Loxapine inhalation powder
What is this medicine?
LOXAPINE (LOX a peen) inhaler is used to treat certain symptoms of schizophrenia and bipolar disorder. Bipolar disorder is also known as manic-depression.
How should I use this medicine?
This medicine is inhaled by mouth. It will only be given to you by a health care professional while you are in a hospital or clinic setting. Your healthcare professional will show you how to take this medicine right before you use it. Follow the instructions for use carefully.
A special MedGuide will be given to you before each treatment. Be sure to read this information carefully each time.
Talk to your pediatrician regarding the use of this medicine in children. Special care may be needed.
What side effects may I notice from receiving this medicine?
Side effects that you should report to your doctor or health care professional as soon as possible:
allergic reactions like skin rash, itching or hives, swelling of the face, lips, or tongue
changes in blood pressure or heart rate
changes in vision
feeling faint or lightheaded, falls
trouble passing urine or change in the amount of urine
unusual bleeding or bruising
unusually weak or tired
Side effects that usually do not require medical attention (report to your doctor or health care professional if they continue or are bothersome):
changes in taste (bad, bitter, or metallic taste)
What may interact with this medicine?
antihistamines for allergy, cough and cold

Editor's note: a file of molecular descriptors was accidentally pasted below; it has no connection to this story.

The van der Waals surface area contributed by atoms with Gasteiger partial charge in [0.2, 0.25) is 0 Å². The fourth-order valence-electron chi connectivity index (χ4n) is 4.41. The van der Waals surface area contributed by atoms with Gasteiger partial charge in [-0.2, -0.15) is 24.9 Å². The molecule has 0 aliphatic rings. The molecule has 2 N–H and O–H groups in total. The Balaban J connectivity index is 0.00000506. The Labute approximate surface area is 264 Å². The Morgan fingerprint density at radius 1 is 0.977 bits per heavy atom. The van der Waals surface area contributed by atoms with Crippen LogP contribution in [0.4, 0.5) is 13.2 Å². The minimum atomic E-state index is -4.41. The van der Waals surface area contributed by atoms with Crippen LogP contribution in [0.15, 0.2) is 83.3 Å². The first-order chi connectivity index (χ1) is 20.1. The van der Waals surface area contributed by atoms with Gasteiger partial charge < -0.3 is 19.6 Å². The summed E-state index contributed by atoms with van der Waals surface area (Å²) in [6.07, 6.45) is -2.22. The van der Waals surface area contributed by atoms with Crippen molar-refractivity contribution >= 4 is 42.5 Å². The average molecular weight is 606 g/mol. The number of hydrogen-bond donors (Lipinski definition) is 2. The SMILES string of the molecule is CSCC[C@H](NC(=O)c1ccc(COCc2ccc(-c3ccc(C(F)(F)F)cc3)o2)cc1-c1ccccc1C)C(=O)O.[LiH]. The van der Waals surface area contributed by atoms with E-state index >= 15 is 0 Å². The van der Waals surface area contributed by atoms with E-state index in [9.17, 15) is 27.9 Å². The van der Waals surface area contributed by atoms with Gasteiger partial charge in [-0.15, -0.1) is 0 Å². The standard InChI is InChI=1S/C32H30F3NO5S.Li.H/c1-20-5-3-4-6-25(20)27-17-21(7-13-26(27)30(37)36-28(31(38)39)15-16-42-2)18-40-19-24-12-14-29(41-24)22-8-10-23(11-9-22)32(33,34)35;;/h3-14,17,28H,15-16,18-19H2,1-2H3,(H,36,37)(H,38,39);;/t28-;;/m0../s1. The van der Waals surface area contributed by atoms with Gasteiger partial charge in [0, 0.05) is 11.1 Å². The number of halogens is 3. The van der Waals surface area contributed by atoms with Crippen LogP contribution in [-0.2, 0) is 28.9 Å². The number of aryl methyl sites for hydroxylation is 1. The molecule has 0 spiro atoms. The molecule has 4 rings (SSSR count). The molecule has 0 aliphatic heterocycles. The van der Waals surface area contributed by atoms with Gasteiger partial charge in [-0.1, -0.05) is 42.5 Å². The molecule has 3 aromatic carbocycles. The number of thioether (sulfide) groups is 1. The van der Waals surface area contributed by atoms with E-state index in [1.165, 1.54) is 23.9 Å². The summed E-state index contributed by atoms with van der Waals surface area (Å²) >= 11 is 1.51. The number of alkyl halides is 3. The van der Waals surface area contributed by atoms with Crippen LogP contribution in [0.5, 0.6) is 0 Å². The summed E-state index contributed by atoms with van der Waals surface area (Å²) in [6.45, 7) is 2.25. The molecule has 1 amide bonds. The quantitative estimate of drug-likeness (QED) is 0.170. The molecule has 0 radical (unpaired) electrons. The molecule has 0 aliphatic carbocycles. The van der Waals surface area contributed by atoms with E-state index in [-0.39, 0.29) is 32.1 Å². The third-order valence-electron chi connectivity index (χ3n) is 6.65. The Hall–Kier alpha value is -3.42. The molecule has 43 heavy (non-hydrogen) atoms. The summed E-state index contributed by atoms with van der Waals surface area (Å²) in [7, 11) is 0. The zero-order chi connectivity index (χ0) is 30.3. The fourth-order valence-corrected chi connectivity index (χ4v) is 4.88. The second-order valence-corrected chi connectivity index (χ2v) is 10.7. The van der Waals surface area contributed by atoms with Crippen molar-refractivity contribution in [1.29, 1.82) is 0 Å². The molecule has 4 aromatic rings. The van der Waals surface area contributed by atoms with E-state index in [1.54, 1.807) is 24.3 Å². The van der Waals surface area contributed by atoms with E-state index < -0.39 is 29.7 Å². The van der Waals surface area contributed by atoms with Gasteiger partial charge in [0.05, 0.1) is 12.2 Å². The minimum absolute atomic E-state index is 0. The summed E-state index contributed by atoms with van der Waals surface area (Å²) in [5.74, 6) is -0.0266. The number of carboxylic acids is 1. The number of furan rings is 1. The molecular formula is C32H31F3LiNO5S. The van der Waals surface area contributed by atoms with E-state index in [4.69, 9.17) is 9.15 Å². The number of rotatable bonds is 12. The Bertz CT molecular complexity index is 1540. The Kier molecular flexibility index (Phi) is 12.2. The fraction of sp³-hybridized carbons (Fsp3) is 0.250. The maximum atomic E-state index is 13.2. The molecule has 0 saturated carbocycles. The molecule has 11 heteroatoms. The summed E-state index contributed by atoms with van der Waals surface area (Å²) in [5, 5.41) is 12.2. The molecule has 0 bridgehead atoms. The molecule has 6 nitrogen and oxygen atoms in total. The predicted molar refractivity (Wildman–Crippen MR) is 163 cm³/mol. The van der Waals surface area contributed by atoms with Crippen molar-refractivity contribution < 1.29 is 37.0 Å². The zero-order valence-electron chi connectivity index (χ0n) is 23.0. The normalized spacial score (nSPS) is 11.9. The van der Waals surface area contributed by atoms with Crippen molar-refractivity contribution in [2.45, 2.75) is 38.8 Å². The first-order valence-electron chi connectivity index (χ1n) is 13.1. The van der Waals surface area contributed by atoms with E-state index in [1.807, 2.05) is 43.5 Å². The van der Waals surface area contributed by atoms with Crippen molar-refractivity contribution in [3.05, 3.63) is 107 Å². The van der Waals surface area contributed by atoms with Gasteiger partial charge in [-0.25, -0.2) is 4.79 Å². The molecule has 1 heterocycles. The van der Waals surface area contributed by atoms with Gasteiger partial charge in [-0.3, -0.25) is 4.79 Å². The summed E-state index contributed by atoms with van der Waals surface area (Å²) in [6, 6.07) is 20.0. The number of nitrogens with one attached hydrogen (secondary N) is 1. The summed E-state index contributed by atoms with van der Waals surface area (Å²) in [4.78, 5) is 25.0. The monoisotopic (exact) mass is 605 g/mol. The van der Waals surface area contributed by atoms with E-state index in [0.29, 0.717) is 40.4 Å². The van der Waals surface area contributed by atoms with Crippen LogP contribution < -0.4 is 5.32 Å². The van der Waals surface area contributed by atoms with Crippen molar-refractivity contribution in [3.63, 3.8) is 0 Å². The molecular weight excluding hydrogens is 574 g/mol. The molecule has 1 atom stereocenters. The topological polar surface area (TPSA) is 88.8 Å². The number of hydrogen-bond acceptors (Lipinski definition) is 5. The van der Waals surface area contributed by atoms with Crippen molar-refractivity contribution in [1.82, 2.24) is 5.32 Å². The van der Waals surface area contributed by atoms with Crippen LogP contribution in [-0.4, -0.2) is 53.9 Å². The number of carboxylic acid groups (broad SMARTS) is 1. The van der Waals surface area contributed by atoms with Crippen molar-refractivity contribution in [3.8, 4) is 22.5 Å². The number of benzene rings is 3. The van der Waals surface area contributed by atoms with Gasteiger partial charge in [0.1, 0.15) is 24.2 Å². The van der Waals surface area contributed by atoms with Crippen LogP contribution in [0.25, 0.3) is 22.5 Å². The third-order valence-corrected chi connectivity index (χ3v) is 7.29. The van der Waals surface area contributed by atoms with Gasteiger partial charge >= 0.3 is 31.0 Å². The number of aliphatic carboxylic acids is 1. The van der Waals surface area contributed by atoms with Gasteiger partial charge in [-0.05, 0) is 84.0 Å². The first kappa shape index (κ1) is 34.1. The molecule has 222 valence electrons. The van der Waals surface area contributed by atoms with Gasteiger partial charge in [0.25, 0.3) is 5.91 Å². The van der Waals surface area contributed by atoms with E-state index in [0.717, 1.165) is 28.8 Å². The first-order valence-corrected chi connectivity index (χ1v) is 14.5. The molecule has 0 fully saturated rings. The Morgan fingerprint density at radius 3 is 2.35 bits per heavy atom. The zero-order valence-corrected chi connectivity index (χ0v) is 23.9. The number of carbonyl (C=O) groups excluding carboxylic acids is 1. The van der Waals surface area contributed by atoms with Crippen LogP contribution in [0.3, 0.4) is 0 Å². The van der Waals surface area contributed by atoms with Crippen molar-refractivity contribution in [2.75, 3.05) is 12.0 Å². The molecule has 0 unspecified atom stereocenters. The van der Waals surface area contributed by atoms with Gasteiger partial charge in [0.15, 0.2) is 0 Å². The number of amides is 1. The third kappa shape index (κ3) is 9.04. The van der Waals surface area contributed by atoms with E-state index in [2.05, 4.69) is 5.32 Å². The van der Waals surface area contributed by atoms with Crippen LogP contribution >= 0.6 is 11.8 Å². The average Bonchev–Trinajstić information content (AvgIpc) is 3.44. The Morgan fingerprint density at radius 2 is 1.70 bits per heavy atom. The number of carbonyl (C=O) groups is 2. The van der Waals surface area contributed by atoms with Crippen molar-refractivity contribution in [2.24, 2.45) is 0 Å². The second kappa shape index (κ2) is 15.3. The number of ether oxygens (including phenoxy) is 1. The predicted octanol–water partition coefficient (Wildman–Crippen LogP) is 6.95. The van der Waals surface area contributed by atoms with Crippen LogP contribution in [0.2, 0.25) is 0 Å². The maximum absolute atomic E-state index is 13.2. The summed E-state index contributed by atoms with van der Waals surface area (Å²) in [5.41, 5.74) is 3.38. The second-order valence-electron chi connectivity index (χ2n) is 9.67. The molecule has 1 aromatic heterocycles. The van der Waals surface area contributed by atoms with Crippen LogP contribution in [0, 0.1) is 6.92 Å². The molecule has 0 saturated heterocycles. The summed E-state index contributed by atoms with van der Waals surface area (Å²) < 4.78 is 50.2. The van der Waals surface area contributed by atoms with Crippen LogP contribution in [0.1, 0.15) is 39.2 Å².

certain medicines for bladder problems like oxybutynin, tolterodine
certain medicines for blood pressure, heart disease, irregular heart beat
certain medicines for depression, anxiety, or psychotic disturbances
certain medicines for Parkinson's disease like benztropine, trihexyphenidyl
certain medicines for sleep
certain medicines for stomach problems like dicyclomine, hyoscyamine
certain medicines for travel sickness like scopolamine
medicines that relax muscles
medicines used for anesthesia
narcotic medicines (opiates) for pain
What if I miss a dose?
This does not apply; this medicine is not for regular use.
Where should I keep my medicine?
This drug is given in a hospital or clinic and will not be stored at home.
What should I tell my health care provider before I take this medicine?
They need to know if you have any of these conditions:
history of a drug or alcohol abuse problem
history of stroke
low blood pressure
lung or breathing disease, like asthma or COPD, or currently taking medicines to treat breathing problems
an unusual or allergic reaction to loxapine, amoxapine, other medicines, foods, dyes, or preservatives
pregnant or trying to get pregnant
What should I watch for while using this medicine?
Tell your doctor or healthcare professional if your symptoms do not start to get better or if they get worse. Your condition will be monitored carefully while you are receiving this medicine.
This medicine may cause breathing problems. Your healthcare provider will check you for breathing problems before and after you take this medicine. You will be observed closely for about 1 hour after you take this medicine. Tell your healthcare provider right away if you have wheezing, coughing, chest tightness, or shortness of breath at any time after taking this medicine. Breathing problems that occur after taking this medicine may require additional treatments.
You may get dizzy or drowsy. Do not drive, use machinery, or do anything that needs mental alertness until you know how this medicine affects you. Do not stand or sit up quickly, especially if you are an older patient. This reduces the risk of dizzy or fainting spells. Alcohol may interfere with the effect of this medicine and make you more dizzy. Avoid alcoholic drinks.
Online Medical Reviewer:
Date Last Reviewed: Unavailable
NOTE:This sheet is a summary. It may not cover all possible information. If you have questions about this medicine, talk to your doctor, pharmacist, or health care provider. Copyright© 2019 Elsevier
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